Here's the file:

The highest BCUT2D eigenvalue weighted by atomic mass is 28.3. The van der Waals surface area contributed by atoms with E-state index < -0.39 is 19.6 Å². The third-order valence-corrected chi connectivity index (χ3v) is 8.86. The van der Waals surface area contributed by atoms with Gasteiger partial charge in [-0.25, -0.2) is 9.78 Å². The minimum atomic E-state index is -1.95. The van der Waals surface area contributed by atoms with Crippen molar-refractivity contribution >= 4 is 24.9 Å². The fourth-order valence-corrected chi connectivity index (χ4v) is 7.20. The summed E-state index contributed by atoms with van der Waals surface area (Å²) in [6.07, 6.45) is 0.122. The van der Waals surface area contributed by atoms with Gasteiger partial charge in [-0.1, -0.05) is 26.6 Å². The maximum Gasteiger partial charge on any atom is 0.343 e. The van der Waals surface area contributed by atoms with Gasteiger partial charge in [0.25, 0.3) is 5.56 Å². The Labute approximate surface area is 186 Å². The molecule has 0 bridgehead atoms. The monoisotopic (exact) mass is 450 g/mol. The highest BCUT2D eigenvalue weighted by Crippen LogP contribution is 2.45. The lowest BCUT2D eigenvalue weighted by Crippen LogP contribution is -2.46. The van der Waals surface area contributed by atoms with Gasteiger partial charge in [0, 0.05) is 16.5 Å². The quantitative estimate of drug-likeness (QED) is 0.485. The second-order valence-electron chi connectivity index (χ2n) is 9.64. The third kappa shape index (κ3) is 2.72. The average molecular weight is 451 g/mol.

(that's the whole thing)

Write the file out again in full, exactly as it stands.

The highest BCUT2D eigenvalue weighted by atomic mass is 28.3. The van der Waals surface area contributed by atoms with E-state index < -0.39 is 19.6 Å². The third-order valence-corrected chi connectivity index (χ3v) is 8.86. The van der Waals surface area contributed by atoms with Gasteiger partial charge in [-0.25, -0.2) is 9.78 Å². The minimum atomic E-state index is -1.95. The van der Waals surface area contributed by atoms with Crippen molar-refractivity contribution >= 4 is 24.9 Å². The fourth-order valence-corrected chi connectivity index (χ4v) is 7.20. The summed E-state index contributed by atoms with van der Waals surface area (Å²) in [6.07, 6.45) is 0.122. The van der Waals surface area contributed by atoms with Gasteiger partial charge in [-0.1, -0.05) is 26.6 Å². The maximum Gasteiger partial charge on any atom is 0.343 e. The van der Waals surface area contributed by atoms with Gasteiger partial charge in [0.25, 0.3) is 5.56 Å². The Labute approximate surface area is 186 Å². The molecule has 0 bridgehead atoms. The monoisotopic (exact) mass is 450 g/mol. The highest BCUT2D eigenvalue weighted by Crippen LogP contribution is 2.45. The lowest BCUT2D eigenvalue weighted by Crippen LogP contribution is -2.46. The van der Waals surface area contributed by atoms with Gasteiger partial charge in [0, 0.05) is 16.5 Å². The quantitative estimate of drug-likeness (QED) is 0.485. The second-order valence-electron chi connectivity index (χ2n) is 9.64. The third kappa shape index (κ3) is 2.72. The average molecular weight is 451 g/mol.